he LCD display is realy nice, and I've grown fond of the various options for display. That, and the RDS adjusting the clock automatically when we went on holiday to France. A word of warning; The're are no steering wheel controls for the audio, and, having arrived at a comfortable seating position, I find it necessary to stretch forward a bit to hit the console buttons. The seating is fine. All the seats are comfortable, with the driver and passengers having innermost folding arm-rests. The rear seats have to be man-handled out to accommodate a big load, but that's not very often. For more frequent lugging journeys, the rear seats can be tumbled forward, providing more boot space, and the middle seats can be slid forward and folded up against the front seats. - The latter is v good thing to have. for holiday mode, with rear seats dumped in garage, leg room for second row is really good, as the seats can be slid all the way back on their rails. also, unlike some, the car is provided with a tonneau cover, so there is the illusion of security to be had. Additional features worthy of note? all doors have lights in them, and they open very wide, which is useful when throwing, sorry, carefully placing, the children in their car seats. Another word of warning; not all baby seats will fit, due to the length of the seat belt on the buckle side. Britax Club Class Extra, with it's various fitting options is OK. - I had this tested by Bush Babes in Ware, who won't sell you a baby seat unless they're satisfied it fits OK. The lack of a transmission tunnel is an excellent idea, as there's so much more space inside the car for it. Only don't put anything slidey there, or it'll try and pay a visit to the drivers footwell while you're ambling along at the legal speed limit (or other). There's a 'hidden' tray thing in the boot, but it's really only useful for things you need to keep the foreign law happy, such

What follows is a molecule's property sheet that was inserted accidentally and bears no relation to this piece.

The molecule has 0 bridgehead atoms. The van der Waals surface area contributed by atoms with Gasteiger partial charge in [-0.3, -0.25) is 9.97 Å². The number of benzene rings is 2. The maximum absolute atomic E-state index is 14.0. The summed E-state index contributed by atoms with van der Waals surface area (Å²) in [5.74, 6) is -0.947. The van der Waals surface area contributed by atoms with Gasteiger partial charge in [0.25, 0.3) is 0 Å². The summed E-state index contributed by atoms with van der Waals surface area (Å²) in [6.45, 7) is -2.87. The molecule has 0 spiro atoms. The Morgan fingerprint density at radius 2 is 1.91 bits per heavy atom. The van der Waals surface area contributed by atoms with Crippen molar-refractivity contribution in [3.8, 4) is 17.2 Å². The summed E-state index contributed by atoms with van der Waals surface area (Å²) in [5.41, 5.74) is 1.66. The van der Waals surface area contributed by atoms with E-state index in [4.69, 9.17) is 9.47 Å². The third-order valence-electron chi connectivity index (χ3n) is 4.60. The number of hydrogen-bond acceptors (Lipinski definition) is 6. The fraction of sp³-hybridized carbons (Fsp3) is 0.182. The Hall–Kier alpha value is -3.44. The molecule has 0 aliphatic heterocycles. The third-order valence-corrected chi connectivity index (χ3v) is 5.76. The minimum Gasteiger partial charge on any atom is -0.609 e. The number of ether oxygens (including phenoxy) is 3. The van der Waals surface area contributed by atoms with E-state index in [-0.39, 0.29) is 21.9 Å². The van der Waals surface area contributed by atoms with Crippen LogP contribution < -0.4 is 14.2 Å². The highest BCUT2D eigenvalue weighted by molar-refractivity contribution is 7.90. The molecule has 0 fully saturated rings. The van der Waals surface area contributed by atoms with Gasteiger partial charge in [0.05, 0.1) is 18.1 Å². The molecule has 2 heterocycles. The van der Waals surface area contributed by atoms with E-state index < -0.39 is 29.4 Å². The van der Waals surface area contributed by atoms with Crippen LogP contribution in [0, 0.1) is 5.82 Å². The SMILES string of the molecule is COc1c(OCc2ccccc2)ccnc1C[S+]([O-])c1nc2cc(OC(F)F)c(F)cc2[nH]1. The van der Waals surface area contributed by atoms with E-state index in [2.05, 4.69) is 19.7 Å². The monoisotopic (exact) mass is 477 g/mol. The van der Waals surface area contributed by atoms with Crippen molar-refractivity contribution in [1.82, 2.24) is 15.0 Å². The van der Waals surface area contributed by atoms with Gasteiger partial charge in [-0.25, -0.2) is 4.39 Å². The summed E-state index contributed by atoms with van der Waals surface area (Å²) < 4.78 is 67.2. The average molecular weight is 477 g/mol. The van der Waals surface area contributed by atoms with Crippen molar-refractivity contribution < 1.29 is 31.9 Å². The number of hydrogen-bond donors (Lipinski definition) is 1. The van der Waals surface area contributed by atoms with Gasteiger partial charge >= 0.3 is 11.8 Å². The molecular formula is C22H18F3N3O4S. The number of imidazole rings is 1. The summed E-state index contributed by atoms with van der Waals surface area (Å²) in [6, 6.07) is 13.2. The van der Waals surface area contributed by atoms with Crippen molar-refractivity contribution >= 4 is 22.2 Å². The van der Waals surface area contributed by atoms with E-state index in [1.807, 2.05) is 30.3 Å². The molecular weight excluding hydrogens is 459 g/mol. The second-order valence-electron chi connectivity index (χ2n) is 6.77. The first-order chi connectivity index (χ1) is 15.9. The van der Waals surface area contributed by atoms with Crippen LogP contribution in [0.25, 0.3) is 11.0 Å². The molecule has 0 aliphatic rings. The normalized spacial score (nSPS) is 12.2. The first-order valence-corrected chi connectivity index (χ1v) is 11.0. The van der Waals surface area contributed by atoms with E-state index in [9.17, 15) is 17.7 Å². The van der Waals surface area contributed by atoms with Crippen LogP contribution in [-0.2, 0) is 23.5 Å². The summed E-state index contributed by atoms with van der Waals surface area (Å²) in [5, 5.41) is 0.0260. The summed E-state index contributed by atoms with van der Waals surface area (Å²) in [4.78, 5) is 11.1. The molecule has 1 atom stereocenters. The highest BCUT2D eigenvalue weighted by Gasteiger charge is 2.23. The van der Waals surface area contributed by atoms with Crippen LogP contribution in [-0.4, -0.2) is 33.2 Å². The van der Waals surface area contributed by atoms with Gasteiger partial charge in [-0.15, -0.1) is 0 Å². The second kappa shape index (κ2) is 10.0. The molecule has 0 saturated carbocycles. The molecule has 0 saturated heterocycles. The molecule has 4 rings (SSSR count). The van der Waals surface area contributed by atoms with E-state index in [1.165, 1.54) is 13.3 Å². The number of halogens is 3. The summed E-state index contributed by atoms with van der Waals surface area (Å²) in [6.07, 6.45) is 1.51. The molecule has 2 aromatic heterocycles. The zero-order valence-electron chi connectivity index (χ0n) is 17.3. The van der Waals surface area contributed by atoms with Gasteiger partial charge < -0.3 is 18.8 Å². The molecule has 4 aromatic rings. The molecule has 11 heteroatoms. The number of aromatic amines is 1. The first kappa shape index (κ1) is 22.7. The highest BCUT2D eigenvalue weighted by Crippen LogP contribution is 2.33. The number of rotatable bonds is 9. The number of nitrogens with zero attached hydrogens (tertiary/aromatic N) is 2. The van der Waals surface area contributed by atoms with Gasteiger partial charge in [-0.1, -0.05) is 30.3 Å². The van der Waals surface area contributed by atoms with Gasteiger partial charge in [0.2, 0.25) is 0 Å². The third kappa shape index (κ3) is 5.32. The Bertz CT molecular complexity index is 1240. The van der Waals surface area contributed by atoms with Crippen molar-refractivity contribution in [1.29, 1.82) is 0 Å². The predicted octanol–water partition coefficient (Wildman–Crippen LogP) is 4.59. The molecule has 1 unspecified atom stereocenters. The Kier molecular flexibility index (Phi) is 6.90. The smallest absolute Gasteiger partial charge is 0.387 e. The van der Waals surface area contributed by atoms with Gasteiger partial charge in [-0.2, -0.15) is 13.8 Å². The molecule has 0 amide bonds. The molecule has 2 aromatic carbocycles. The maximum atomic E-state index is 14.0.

as spare bulbs, warning triangle etc. There are metal luggage fastening 'hooks' in the boot area, and, combined with the genuione Mitsubishi cargo-net (I had it thrown-in as part of the deal), means the take-away stays upright. Oh, and not to forget the van-like wing mirrors, which, although they generate wind-noise, ensure you are all-seeing. Ok, you feel like Dumbo, but they do the job, and are big enough to be give you sight of car-park box-lines down below, as well as the cars behind. Overall, we're very pleased with it. The inside is anonymous, but the outside isn't. The engine/gearbox combination is a winner as far as I'm concerned. It's more economical than our Primera 2.0 SE auto, which is why I get to commute in it! It swallowed all for our holiday to France, with room to spare, and those roof-rails are crying out for a roof-box! The seats look built to last, and the material has resisted all thrown at it (literally) so far. Disadvantages; Well, the felty type velour trim on the inside was a stupid idea. It marks very easily. Additionally, some of the add-ons you might want will cost a bit. By these I mean front fog-lamps, cruise-control and parking sensors. Apart from that, very happy.